Nitrogen Fixing Bacteria - Rhizobia

Growing Nitrogen Fixing Plants - The Beans And Peas Myth

The myth of nitrogen fixing bacteria in vegetable gardens...

How often have you read that nitrogen hungry vegetables,  for example salad greens or the cabbage family, should best be planted in a rotation after peas or beans? The cabbages are supposed to make use of all the nitrogen that the peas and beans have "fixed".

Nitrogen hungry vegetable garden

Well, that may or may not work. It depends where you live and what has been growing in your garden the last ten years.

Let's clear up some confusion and make sure that growing nitrogen fixing plants actually works for you.

How Nitrogen Fixing Bacteria Improve Soil Fertility

Nitrogen is one of the most important chemical elements for plants. If there is not enough nitrogen available in the soil plants look pale and their growth is stunted.

Nitrogen fixing plants are called legumes. Legumes - and all peas and beans are legumes - are plants that work together with nitrogen fixing bacteria called rhizobia, to "fix" nitrogen.

Nitrogen from the air diffuses into the ground. The rhizobia chemically convert that nitrogen to make it available for the plant.

Legume plants live in a symbiotic relationship with the nitrogen fixing bacteria - the rhizobia live in nodules in the plant's roots. This way the plant can look after its own nitrogen needs. Nitrogen fertilizer is not required.

Clover, a nitrogen fixing plant.Clover is a well known legume, a nitrogen fixing plant.

In addition, when the crop is harvested and the plant cut back to ground level, the root nodules release all the valuable fixed nitrogen for following crops.

That's the theory. It's great news and all permaculture designs make extensive use of legumes and nitrogen fixing bacteria to increase the nitrogen level in the soil.

However, There Is A Catch

The relationship between the legume plant and the nitrogen fixing rhizobium is highly specialized. There are many rhizobium species, but every plant can only work with one very specific species. Different plants use different rhizobium species.

The rhizobium strain suitable for a certain plant is usually found naturally in the soil where the plant originally developed. After all they developed together.

Well, most of our beans and peas originated in Europe, so if you live in America or Australia you can not expect the required rhizobium to automatically be present in your soil. Most likely it's not, and if it is, then probably not in sufficient numbers. The latter is true in Europe, too.

Just as the plants need the rhizobia, the rhizobia need the plants. So if a plant has not been grown for a long time in a location, don't expect the soil in that location to contain enough of the right rhizobium species.

That means unless you inoculate your seed with the correct species of rhizobium first, you have to fertilize your beans and peas just like any other crop, and growing them makes no difference for the following crop at all.

Inoculating Legumes

An inoculant for a legume plant is a matching rhizobium in liquid or powder form. It should come with instructions on how to coat the seeds with it before planting.

Once present in your soil, the rhizobia will happily live there for several years on their own, so if you plant beans again in the same spot a few years later they'll be fine.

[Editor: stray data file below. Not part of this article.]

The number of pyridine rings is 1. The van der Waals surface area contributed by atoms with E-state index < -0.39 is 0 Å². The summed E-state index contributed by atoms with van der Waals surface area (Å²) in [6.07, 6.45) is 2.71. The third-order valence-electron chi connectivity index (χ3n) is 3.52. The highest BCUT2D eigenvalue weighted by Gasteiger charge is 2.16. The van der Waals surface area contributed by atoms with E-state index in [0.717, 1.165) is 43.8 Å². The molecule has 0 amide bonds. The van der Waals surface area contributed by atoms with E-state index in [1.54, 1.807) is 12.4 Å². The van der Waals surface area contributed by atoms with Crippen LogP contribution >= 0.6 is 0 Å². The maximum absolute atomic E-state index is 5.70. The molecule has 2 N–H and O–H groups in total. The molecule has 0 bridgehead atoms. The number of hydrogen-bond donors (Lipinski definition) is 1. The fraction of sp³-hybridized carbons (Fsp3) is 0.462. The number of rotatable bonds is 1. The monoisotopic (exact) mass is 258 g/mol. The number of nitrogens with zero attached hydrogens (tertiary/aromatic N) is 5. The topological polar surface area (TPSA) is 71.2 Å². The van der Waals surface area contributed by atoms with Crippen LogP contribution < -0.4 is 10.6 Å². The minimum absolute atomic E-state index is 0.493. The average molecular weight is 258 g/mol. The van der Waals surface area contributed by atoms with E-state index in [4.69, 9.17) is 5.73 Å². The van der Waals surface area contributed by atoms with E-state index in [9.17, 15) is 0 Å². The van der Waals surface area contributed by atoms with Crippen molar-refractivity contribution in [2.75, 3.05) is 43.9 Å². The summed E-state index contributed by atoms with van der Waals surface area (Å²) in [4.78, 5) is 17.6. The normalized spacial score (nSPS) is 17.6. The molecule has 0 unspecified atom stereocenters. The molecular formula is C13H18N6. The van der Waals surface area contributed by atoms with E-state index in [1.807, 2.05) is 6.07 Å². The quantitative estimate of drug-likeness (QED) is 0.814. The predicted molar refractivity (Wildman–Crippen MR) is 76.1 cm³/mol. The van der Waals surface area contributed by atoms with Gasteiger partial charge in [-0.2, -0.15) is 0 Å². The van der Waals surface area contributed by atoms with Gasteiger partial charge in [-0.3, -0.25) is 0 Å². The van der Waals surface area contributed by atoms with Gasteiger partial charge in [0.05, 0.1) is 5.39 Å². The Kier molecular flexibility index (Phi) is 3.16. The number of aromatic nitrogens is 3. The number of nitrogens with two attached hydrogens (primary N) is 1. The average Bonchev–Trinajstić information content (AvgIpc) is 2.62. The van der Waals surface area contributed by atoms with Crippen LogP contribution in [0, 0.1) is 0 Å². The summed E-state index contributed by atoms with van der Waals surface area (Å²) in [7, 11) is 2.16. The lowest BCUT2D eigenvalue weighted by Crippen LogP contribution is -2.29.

Nitrogen fixing bacteria sure are the most cost-efficient and environmentally friendly way to supply nitrogen to your plants.

How Much Nitrogen Is Left Behind For Other Plants?

Nitrogen fixing plants do fix nitrogen because they need it. And they use it. You probably heard that beans, peas, lentils and other pulses are supposedly good for you because they are high in protein. Well, that's where a lot of the nitrogen goes, into the protein rich seeds.

Beans on the plant

If your legume plants flower and go to seed then most of the nitrogen that the bacteria fixed is tied up in the plant. Some of it you eat, the rest hopefully ends up on your compost. But precious little actually remains in the soil.

If you want nitrogen fixing plants to benefit other plants the best way is to grow them as "green manures". Grow them until they are about to flower, then cut them and work them into the soil.
If you let them go to flower and seed be aware that most of the nitrogen is now in the plant. Use it for mulch or compost.

Native Nitrogen Fixing Plants

There's one more option, I like to call it the permaculture option. There are many native legumes, trees, shrubs and other kinds. Since nobody ever fertilized them they had to make do by themselves, so they developed relationships with rhizobia.

If you grow a legume that's native to your area, the required nitrogen fixing bacteria will be present in your soil.

Use the natives as a cover crop, as an in between crop (talking both time and space here), get creative and find ways to incorporate them into your permaculture garden design. Slash or prune them regularly and use the nitrogen rich prunings as mulch.

Native nitrogen fixing plants usually don't need looking after, they just spent thousands of years adapting themselves to your particular soil and climate.

As they grow they work for you, by converting the nitrogen in the air into nitrogen for your plants. No need to buy inoculant, no need to buy fertilizer, and no need to spread it. Sounds like a good deal to me.

For the sake of completeness I should mention that there are other nitrogen fixing bacteria as well. They live in the soil independently of plants, and they also fix nitrogen from the air.

Examples of such nitrogen fixing bacteria are azobacter and clostridium pasteurianum. However, that's material for another article. Rhizobia are what most people refer to when they mention nitrogen fixing bacteria.

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